Leo Baeck Institute works to preserve and promote the history and culture of German-speaking Jews.
Kern-Martin Family Collection
1938Projekt: Developing Holocaust Curriculum in a Challenging Environment
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Every individual and institution around the world is confronting daunting challenges in 2020. The Covid-19 pandemic has forced radical changes in how we live and work. We are in the early stages of the unprecedented economic impact of the pandemic, which has left millions unemployed in the US alone and threatens to exacerbate economic inequality. The brutal killing of George Floyd, and the widespread protests that it has inspired, have demonstrated the urgent need for essential changes that will protect people of color from the disproportionate violence inflicted on them. To be meaningful, these changes must also address the unequal impact that health and economic crises have on poor and minority communities.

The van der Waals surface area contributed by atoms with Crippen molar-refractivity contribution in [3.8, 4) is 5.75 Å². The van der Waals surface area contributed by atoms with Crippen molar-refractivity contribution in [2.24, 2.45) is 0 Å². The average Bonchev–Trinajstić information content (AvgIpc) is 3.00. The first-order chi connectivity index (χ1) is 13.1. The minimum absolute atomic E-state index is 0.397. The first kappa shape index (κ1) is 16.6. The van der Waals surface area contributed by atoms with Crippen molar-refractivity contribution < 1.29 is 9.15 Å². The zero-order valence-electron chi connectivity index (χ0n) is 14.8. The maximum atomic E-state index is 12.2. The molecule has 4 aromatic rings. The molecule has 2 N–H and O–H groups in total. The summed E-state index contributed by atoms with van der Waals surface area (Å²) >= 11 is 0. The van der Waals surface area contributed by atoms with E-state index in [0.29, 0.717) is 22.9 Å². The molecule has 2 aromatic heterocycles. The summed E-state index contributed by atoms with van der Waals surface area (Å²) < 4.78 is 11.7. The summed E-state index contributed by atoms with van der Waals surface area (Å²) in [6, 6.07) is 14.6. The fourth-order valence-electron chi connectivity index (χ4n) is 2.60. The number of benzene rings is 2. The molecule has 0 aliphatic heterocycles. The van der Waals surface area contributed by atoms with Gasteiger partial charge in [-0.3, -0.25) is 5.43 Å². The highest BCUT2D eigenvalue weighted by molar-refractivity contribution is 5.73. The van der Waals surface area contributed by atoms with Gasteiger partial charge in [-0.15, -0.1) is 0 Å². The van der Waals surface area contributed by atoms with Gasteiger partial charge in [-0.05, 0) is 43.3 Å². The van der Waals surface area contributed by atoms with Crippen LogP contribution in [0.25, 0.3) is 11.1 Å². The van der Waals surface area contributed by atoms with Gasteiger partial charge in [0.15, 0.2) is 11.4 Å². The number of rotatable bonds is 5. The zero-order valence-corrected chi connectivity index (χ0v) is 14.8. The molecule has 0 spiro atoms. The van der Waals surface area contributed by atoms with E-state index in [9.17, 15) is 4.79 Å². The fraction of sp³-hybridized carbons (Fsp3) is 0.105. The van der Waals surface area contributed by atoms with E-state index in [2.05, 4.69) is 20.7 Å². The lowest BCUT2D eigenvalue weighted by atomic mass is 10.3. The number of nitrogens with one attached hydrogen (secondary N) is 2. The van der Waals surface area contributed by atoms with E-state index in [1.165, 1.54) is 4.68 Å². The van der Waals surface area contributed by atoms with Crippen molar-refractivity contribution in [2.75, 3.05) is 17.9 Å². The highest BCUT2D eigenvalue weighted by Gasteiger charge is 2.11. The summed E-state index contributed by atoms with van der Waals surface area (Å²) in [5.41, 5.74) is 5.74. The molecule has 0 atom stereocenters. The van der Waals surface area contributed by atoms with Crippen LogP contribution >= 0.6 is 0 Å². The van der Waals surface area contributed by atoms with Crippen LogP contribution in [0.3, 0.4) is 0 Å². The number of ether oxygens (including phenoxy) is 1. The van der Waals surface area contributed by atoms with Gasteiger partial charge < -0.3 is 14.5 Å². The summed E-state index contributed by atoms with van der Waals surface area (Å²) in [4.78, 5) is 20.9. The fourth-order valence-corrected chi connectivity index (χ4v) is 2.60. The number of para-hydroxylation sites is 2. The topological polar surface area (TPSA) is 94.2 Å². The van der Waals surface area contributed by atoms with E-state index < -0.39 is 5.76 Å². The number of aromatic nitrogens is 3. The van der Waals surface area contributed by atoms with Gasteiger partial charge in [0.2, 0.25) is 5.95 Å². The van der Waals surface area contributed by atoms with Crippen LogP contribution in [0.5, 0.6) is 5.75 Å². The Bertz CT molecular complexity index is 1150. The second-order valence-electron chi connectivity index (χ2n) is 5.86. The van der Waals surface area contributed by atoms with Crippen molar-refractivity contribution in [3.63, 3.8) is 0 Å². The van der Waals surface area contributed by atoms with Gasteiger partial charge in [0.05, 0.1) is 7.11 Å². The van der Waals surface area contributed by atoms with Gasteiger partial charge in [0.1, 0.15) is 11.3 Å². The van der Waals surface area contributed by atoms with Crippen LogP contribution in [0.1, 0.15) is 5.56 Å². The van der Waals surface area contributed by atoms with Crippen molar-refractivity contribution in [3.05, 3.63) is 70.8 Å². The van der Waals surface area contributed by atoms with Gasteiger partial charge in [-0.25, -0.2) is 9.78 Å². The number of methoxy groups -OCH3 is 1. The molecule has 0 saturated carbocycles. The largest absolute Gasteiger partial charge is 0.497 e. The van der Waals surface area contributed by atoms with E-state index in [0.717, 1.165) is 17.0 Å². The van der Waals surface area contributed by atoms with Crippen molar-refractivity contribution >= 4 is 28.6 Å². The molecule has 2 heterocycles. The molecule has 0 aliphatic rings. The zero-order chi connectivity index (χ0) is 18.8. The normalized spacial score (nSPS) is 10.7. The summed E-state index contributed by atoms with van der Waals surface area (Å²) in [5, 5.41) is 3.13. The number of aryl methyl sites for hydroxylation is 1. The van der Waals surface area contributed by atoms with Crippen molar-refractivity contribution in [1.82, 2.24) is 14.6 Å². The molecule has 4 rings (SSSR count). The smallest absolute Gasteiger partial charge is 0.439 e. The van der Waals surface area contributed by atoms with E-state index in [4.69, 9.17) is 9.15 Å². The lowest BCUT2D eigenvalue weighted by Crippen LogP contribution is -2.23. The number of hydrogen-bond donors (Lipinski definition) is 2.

We at the Leo Baeck Institute are dedicated, as before, to preserving the history of German-speaking Jewry and making it available to a broad public through innovative cultural programming, and to the world of scholars through digital access to our rich resources. We have long approached this work with the view that the experience of German-speaking Jews with antisemitism and fascism on the one hand and emancipation and activism on the other are useful for understanding today’s world. We view the killing of George Floyd, among other recent events, as a renewed challenge to contribute to the essential and far-reaching conversations about racism and inequality that are animating our society. We urge our friends and supporters to stay informed and, wherever possible, to join us in finding meaning and relevance in the past that can help us as we address the urgent issues confronting us today.
June 18, 2020
David G. Marwell, PresidentWilliam H. Weitzer, Executive Director
Leo Baeck Institute – NewYork | Berlin